My Dad and I had several, I guess you would call them touch stones—things I could say or do to calm him. For instance, my Dad worried a lot, both real and imaginary, so I would say, “Dad, there’s only one thing you need to worry about. Aaron Boone.” At the end of last season, the Yankees did not re-sign their beloved Manager Joe Giradi who had managed the team for a decade, and instead, they signed Aaron Boone, a former player and TV commentator. It really bothered my Dad. But focusing on baseball calmed him. Yes, he loved the Yankees, but occasionally, he wore a Red Sox cap to honor my Mom.
As I write this, I am emotionally torn between feeling relief and guilt. I am relieved that that my Dad is no longer suffering and that he passed quietly at home. But the idea that I could experience any type of relief at my father’s death makes me feel guilty. In addition, I am surprised by how my Dad’s death made me think so much about my Mom. Intellectually, I understand that I have no reason to feel guilty, but I still do. And I shouldn’t be surprised that I am now thinking about my Mom, but I am. It’s all still very raw, but I know the memories and love will help me through this period and that I am prepared for life without my Mom and Dad.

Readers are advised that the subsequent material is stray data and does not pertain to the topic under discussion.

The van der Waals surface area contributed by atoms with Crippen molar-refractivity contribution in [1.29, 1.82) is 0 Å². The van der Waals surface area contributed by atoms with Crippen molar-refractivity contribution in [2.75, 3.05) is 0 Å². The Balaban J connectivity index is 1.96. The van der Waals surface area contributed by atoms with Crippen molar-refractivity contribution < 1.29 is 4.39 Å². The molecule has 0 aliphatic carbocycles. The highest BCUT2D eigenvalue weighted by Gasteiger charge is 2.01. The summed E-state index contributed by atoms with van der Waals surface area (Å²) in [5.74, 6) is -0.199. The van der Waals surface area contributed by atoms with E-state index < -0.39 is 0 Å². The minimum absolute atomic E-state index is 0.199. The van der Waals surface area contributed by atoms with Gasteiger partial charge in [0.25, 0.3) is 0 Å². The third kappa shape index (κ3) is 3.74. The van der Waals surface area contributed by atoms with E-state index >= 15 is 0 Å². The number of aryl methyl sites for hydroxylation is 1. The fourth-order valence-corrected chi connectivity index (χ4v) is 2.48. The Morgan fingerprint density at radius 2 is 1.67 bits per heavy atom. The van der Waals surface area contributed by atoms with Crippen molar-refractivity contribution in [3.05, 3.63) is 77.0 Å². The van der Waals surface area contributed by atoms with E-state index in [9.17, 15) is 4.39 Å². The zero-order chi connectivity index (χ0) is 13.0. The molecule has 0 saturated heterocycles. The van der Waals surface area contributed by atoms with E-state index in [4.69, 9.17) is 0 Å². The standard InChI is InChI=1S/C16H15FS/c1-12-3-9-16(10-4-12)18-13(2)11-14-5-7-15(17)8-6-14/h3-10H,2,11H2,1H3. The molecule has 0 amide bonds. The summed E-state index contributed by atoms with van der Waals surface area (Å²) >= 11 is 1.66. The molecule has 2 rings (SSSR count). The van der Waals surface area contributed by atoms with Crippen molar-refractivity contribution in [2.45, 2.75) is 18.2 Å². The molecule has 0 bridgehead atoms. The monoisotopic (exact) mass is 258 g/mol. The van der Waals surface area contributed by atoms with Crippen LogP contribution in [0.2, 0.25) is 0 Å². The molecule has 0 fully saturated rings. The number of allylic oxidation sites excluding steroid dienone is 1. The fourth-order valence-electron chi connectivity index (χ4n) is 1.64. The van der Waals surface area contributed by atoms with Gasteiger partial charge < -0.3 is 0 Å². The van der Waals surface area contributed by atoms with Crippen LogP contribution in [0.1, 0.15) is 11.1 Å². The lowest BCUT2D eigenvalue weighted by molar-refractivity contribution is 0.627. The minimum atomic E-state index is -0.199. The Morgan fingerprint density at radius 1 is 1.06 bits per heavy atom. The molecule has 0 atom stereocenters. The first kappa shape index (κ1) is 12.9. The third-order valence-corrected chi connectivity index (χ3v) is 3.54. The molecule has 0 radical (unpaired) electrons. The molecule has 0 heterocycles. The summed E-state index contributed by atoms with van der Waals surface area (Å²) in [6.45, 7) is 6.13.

A dear friend recently wrote on the anniversary of her Dad’s passing something we believe came from an Irish Headstone: “Death leaves a heartache no one can heal. Love leaves a memory no one can steal.”
Adam has an extensive background in domestic and international research, analytics, marketing, business development, and strategic planning. After a 30-year career at American Express, Adam has held a series of C-suite positions and is now the Chief Marketing Officer of a startup, Blue Owl AI Software. Blue Owl offers real-time, AI-driven marketing decision software driving faster, smarter business decisions. Blue Owl integrates historical, real-time, and forward-looking data resulting in the most comprehensive view of consumer behavior. Adam holds an A.B. in economics from Harvard University.